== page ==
With the 2016 General Election just a few weeks away, we decided to look into some historical voter participation rates to determine potential turnout in November and discuss some of the steps we can take to encourage voter participation. 

In a powerful infographic recently released by the New York Times, 88 million eligible voters in the United States did not vote in the 2012 General Election. Among the largest demographic of those who did not vote are young people between the ages of 18-24. Of those, only 38% voted according to recent data published by the U.S. Census Bureau. 


Since the 1972 General Election, voter turnout in the U.S. and California has been gradually declining (and more so in primary elections). As the chart below illustrates, 66% of eligible voters in California voted in the 1972 General Election compared to just 48% in 2012. Moreover, The Center for the Study of the American Electorate projects that up to 95 million eligible voters may not vote in this year’s election.  

 

One potential detriment to voter participation is the number of ballot measures Californians regularly have to consider. As one of the few states in the Union that allows voters the ability to place initiatives and referendums on ballots by its state Constitution, California voters will be asked to consider 18 initiatives this November in addition to vetting various local, state and national elected offices. (The record is 48 ballot initiatives in 1914). Doing so requires voters to conduct their own research on ballot measures which can be a barrier for some citizens who may lack literacy skills, a reliable Internet connection and more. 

               

What We Can Do to Encourage Voter Participation 

There are a number of changes we can make that would increase voter turnout, such as providing longer early voting periods, instituting vote by mail for all registered voters (as is the case in Oregon), allowing voting on weekends, same-day registration and more ideally, voting by smartphone. (A recent article from the Los Angeles Times cites CA Senate Bill 450 which seeks to expand absentee ballots and offer same-day voter registration through temporary “vote centers.”)

The Pew Research Center reports that nearly two-thirds of adults in the U.S. own a smartphone. If we can make purchases on our phone, board a plane, and send messages to the entire world instantly, we can certainly make voting more accessible and secure with current technologies. Perhaps more importantly, it would significantly increase voter turnout and negate inefficiencies such as waiting in line at voting precincts, and requiring employers from providing employees time off to vote on Election Day. Naturally, adopting any of these changes would require legislative change and would be subject to partisan debate.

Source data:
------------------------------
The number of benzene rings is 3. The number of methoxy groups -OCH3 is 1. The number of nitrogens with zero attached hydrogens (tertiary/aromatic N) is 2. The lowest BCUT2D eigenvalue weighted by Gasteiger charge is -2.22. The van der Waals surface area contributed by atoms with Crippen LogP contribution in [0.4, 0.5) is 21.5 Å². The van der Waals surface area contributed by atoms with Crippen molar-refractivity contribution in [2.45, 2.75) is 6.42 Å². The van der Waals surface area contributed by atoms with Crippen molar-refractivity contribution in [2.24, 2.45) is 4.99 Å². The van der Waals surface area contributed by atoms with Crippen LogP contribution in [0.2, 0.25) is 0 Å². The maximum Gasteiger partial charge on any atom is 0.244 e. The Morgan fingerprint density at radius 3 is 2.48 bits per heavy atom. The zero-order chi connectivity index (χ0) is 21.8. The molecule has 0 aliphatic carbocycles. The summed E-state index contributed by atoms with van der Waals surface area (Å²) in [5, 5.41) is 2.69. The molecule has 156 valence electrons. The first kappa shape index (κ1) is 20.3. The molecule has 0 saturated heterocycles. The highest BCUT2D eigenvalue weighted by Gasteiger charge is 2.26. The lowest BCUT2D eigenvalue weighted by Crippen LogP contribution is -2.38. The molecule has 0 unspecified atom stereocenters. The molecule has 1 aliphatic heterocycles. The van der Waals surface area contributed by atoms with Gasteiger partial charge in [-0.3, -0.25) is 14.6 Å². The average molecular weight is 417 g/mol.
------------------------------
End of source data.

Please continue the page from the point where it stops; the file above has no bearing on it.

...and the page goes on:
Closer to home, one way to encourage voter participation is to organize meetups with friends and neighbors to discuss proposed ballot initiatives. While some of them may have already made up their minds on certain initiatives (or have predisposed inclinations), discussing the pros and cons of issues may bring clarity to understanding their respective short and long-term impacts. It will also be an opportunity to get to know others in your neighborhood better!

If you work or volunteer at a charitable organization, you can encourage their leaders to sign up with the “Vote with Your Mission/Nonprofit VOTE” campaign supported by the California Association of Nonprofits and United Way. The campaign aims to encourage those working and volunteering at a nonprofit to register vote, as well as those who benefit from their programs and services. It is a great way to encourage civic participation among your own colleagues. 

The hardest task of course is encouraging eligible voters between 18 and 24 to vote. The nonpartisan organization Rock the Vote has demonstrated strong success in connecting eligible youth to registration drives and local voting precincts. However, by reaching out to young, eligible voters via social media, we can also do our part. Some research suggests encouraging young people to vote through social networks is far more likely to be effective than television advertisements and phone calls. Thus, posting notices on your own social network about registration deadlines and information on voting precincts before election day can go a long way in incentivizing youth to vote. 

Not least, don’t forget to find your own ballot and voting location today.